Ancient Near Eastern Themes in Biblical Theology
"Jeffrey Niehaus's book is wonderfully helpful in explaining the connections between the thought patterns and religious practices of the ancient biblical world and the way these patterns and practices were used by God to prepare the way for his...+
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"Jeffrey Niehaus's book is wonderfully helpful in explaining the connections between the thought patterns and religious practices of the ancient biblical world and the way these patterns and practices were used by God to prepare the way for his special revelation to Israel. Even though the concepts shared by ancient pagan peoples only imperfectly and dimly reflected the truth, Niehaus shows how the written expressions of those concepts provide us with a backdrop from which to better understand the Bible itself. This is a book that any student or pastor ought to read as a prolegomenon to doing biblical theology." --Douglas Stuart
Professor of Old Testament
Gordon-Conwell Theological Seminary Based upon his extensive research into Assyriology and other ancient Near Eastern domains, the author traces the many parallels between the Old Testament (and Bible as a whole) and the ancient Near East, including creation and flood narratives, common literary and legal forms, and the reported acts of deities and the God of the Bible. Moving beyond a simple study of comparison and contrast, the author demonstrates that these parallels cannot be identified as cases of biblical dependence on ancient Near Eastern theology, nor are they just coincidences. Rather, he proposes that they represent "a shared theological structure of ideas in the ancient Near East, a structure that finds its most complete and true form in the Old and New Testaments." These truths, embodied in ancient worldviews that both predate and postdate the Bible, provided a matrix of thought, a theological backdrop as it were, so that when God's revelation did come, it came to a people theologically prepared to receive it. Unlike similar volumes, Ancient Near Eastern Themes in Biblical Theology proposes an understanding that illustrates not just the cultural similarities, but more importantly, the spiritual dimension of biblical parallels with ancient Near Eastern thought and practice. This approach promises to help students and Bible readers more fully comprehend and appreciate the overarching story of the Bible. Jeffrey J. Niehaus (Ph.D., Harvard University) is professor of Old Testament at Gordon-Conwell Theological Seminary. He is the author of God at Sinai: Covenant and Theophany in the Bible and Ancient Near East (Zondervan, 1995) as well as commentaries on Amos and Obadiah (Baker, 1992-93). He has also written articles for JETS, JBL, Tyndale Bulletin, and Vetus Testamentum.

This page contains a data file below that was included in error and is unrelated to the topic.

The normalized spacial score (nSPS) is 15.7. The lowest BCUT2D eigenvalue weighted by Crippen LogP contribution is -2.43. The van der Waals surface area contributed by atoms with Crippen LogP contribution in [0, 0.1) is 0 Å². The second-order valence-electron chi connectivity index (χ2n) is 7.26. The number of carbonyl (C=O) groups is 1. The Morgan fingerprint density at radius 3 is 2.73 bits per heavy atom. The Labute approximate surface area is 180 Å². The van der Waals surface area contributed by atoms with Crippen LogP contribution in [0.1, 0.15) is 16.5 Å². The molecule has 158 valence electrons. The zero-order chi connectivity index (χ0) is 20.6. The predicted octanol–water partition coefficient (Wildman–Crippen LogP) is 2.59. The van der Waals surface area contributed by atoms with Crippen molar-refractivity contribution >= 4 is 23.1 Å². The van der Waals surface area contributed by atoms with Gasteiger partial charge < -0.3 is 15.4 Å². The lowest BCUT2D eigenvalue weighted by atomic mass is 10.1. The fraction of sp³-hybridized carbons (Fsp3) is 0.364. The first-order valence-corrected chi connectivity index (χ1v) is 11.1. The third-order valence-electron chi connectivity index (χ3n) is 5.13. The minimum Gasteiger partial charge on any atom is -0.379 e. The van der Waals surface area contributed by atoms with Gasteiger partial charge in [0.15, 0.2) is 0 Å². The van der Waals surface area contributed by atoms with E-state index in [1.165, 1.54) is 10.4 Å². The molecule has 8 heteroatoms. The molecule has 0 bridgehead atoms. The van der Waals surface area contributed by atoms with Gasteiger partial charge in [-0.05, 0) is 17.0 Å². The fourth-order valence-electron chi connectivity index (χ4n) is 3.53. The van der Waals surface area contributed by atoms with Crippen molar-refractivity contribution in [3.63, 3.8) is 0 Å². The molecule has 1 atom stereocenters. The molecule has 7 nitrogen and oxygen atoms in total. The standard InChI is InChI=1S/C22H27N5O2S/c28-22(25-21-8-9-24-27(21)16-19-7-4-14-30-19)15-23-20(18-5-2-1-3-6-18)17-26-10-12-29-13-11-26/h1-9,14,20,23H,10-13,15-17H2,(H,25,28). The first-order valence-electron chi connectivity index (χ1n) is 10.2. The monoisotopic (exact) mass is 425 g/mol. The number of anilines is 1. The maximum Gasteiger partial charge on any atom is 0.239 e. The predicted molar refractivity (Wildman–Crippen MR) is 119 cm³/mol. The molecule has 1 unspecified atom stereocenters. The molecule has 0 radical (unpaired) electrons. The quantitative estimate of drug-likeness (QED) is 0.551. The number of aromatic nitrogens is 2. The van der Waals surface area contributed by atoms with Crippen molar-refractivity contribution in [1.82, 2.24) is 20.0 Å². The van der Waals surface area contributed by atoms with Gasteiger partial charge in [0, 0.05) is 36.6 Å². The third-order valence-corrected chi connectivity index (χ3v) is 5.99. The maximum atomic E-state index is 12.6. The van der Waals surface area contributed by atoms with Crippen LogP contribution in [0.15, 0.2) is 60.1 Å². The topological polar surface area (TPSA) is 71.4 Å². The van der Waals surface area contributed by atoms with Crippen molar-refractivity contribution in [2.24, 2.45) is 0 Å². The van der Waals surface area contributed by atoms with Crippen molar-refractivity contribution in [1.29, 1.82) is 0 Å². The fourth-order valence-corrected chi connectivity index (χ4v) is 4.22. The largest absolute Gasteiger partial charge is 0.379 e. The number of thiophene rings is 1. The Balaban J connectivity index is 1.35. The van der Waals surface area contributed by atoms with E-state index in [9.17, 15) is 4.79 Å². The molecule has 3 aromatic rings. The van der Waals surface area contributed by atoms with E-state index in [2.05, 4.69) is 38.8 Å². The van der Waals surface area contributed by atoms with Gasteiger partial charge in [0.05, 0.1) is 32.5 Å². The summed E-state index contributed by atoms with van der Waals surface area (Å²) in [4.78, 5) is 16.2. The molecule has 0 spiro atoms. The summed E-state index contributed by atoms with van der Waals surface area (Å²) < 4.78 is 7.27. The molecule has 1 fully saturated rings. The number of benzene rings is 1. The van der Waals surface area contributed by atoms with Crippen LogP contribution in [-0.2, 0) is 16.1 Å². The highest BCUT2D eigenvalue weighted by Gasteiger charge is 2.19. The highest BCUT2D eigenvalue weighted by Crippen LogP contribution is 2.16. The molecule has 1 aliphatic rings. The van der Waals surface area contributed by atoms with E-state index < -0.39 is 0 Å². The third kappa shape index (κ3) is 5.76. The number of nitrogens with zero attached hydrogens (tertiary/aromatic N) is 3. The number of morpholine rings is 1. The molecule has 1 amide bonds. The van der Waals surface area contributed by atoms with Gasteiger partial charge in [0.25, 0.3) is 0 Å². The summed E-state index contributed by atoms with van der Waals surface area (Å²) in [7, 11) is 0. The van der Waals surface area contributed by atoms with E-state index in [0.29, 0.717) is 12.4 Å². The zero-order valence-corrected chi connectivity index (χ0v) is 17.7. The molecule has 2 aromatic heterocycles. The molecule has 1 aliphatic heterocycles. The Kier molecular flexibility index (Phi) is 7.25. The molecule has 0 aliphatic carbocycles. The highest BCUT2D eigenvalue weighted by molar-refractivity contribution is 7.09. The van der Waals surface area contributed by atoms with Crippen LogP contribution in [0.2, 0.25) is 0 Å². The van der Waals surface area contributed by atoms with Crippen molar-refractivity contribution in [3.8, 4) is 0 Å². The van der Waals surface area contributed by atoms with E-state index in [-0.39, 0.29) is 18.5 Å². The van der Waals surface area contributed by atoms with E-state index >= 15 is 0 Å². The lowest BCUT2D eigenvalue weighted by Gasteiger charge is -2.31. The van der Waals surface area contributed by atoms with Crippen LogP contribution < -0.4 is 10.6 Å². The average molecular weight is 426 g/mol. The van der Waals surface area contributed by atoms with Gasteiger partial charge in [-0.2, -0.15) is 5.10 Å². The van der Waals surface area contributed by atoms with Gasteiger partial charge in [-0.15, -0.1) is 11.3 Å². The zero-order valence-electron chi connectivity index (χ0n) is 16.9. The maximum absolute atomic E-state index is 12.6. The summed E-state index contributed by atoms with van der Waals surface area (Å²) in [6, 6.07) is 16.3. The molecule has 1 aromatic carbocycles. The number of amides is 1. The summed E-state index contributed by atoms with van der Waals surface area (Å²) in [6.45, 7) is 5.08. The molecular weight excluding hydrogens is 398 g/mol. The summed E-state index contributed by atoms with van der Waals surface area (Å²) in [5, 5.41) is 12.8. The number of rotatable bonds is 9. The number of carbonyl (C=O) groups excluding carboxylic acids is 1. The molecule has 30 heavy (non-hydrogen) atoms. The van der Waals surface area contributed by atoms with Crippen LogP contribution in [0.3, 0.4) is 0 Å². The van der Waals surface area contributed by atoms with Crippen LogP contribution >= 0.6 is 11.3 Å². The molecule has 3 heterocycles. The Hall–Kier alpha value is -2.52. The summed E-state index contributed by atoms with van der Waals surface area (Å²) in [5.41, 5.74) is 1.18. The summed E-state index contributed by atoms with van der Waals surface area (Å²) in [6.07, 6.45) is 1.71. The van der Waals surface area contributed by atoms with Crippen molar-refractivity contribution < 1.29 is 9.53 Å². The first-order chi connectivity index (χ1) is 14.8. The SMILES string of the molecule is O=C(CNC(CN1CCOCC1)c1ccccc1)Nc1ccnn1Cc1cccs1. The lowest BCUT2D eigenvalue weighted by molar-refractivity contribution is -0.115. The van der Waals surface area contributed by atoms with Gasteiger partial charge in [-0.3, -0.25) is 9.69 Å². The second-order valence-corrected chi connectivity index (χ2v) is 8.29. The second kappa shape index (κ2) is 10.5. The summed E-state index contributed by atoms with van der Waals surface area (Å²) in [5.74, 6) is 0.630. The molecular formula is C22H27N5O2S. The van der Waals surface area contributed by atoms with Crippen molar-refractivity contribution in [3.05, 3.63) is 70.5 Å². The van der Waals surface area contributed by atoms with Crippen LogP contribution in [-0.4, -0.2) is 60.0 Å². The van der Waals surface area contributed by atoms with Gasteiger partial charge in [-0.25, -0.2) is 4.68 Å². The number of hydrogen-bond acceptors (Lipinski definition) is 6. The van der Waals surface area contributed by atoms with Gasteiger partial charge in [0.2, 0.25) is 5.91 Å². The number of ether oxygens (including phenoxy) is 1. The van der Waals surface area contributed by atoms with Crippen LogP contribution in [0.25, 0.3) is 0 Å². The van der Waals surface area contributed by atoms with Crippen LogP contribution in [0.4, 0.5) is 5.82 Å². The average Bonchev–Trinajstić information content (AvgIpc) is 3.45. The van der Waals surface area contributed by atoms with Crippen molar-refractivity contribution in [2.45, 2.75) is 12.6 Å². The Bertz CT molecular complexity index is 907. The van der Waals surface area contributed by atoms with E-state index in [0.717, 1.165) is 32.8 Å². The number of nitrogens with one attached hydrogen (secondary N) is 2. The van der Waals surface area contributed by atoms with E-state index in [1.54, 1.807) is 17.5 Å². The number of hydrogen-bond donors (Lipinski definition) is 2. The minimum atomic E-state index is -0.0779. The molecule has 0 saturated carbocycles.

|Author||Niehaus, Jeffrey J.|
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